Kelly Reichardt’s slowly paced films aren’t everyone’s cup of milk, but I thoroughly enjoyed her latest effort, First Cow. I’ve been a fan since her 2006 feature Old Joy, which like this one deals with friendship in a serene setting. Since then she’s made such striking films as Wendy and LucyNight Moves, Meek’s Cutoff, and Certain Women. They are quiet, observational, and at times elliptical; they all bear her unique stamp.

The story of First Cow isn’t so much told as revealed, bit by bit. Following a modern-day prologue, a shot of a boat on the Columbia River takes us back one hundred years to a settlement in Oregon. The pace of life and the tranquility of the locale are as unfamiliar to us as an outpost on the moon. A cook (John Magaro) who is traveling with a group of fur trappers is unable to procure food for his rough-and-tumble employers. He chances to meet a Chinese man (Orion Lee) on the run and they take a liking to each other. Time passes and when they meet up again, the ambitious Lee has settled in a ramshackle cabin and invites Magaro to share living quarters with him. It’s only then that Lee learns that his friend is a genuinely talented baker. This sparks an idea that puts them in business together—and in trouble.

Once the film reaches this point it acquires a narrative energy I didn’t anticipate, adding suspense and humor to its recipe. Toby Jones adds a distinctive flourish to his role as a wealthy man who commissions a celebratory cake from the young baker.

The screenplay was crafted by Reichardt and her frequent collaborator, author Jonathan Raymond. Her filmmaking team is familiar with her sensibilities and helps her achieve her singular vision, imbuing each scene with period authenticity and careful attention to detail.

Reichardt has a way of drawing you into her world, where traditional movie tropes have no place and you’re not always sure where she’s headed. I put my faith in her and more often than not I am rewarded. First Cow, like the woman who made it, is one-of-a-kind.

P.S.  The most unexpected name in the credits of First Cow is co-executive producer Scott Rudin, a Broadway and Hollywood powerhouse who has been dickering with Reichardt for several years and came onboard this film within hours of reading the screenplay. As an audience member I congratulate him on his good taste.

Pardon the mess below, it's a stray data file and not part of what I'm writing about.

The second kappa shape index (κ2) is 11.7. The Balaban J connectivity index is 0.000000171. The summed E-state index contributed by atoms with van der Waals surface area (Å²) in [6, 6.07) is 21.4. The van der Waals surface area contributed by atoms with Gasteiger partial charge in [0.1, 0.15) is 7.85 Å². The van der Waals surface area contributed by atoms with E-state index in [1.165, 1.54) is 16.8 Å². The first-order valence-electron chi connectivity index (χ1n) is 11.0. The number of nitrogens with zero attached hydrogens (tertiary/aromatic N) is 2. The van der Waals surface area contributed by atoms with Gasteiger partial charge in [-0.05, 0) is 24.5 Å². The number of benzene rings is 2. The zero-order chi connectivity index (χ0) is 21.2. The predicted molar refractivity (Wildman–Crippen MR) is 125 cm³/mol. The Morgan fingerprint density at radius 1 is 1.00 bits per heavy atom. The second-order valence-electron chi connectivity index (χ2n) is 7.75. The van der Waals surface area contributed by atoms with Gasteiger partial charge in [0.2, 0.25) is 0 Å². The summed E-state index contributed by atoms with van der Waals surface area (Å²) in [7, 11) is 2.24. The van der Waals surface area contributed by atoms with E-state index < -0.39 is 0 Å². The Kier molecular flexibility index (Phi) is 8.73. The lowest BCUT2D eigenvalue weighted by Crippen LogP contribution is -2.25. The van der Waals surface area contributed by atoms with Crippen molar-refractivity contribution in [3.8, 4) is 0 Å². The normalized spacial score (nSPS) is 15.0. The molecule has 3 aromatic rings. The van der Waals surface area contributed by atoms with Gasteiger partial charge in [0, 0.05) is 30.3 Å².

Leonard Maltin is one of the world’s most respected film critics and historians. He is best known for his widely-used reference work Leonard Maltin’s Movie Guide and its companion volume Leonard Maltin’s Classic Movie Guide, now in its third edition, as well as his thirty-year run on television’s Entertainment Tonight. He teaches at the USC School of Cinematic Arts and appears regularly on Reelz Channel and Turner Classic Movies. His books include The 151 Best Movies You’ve Never Seen, Of Mice and Magic: A History of American Animated Cartoons, The Great Movie Comedians, The Disney Films, The Art of the Cinematographer, Movie Comedy Teams, The Great American Broadcast, and Leonard Maltin’s Movie Encyclopedia. He served two terms as President of the Los Angeles Film Critics Association, is a voting member of the National Film Registry, and was appointed by the Librarian of Congress to sit on the Board of Directors of the National Film Preservation Foundation. He hosted and co-produced the popular Walt Disney Treasures DVD series and has appeared on innumerable television programs and documentaries. He has been the recipient of awards from the American Society of Cinematographers, the Telluride Film Festival, Anthology Film Archives, and San Diego’s Comic-Con International. Perhaps the pinnacle of his career was his appearance in a now-classic episode of South Park. (Or was it Carmela consulting his Movie Guide on an episode of The Sopranos?) He holds court at Follow him on Twitter and Facebook; you can also listen to him on his weekly podcast: Maltin on Movies. — [Artwork by Drew Friedman]

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May 2024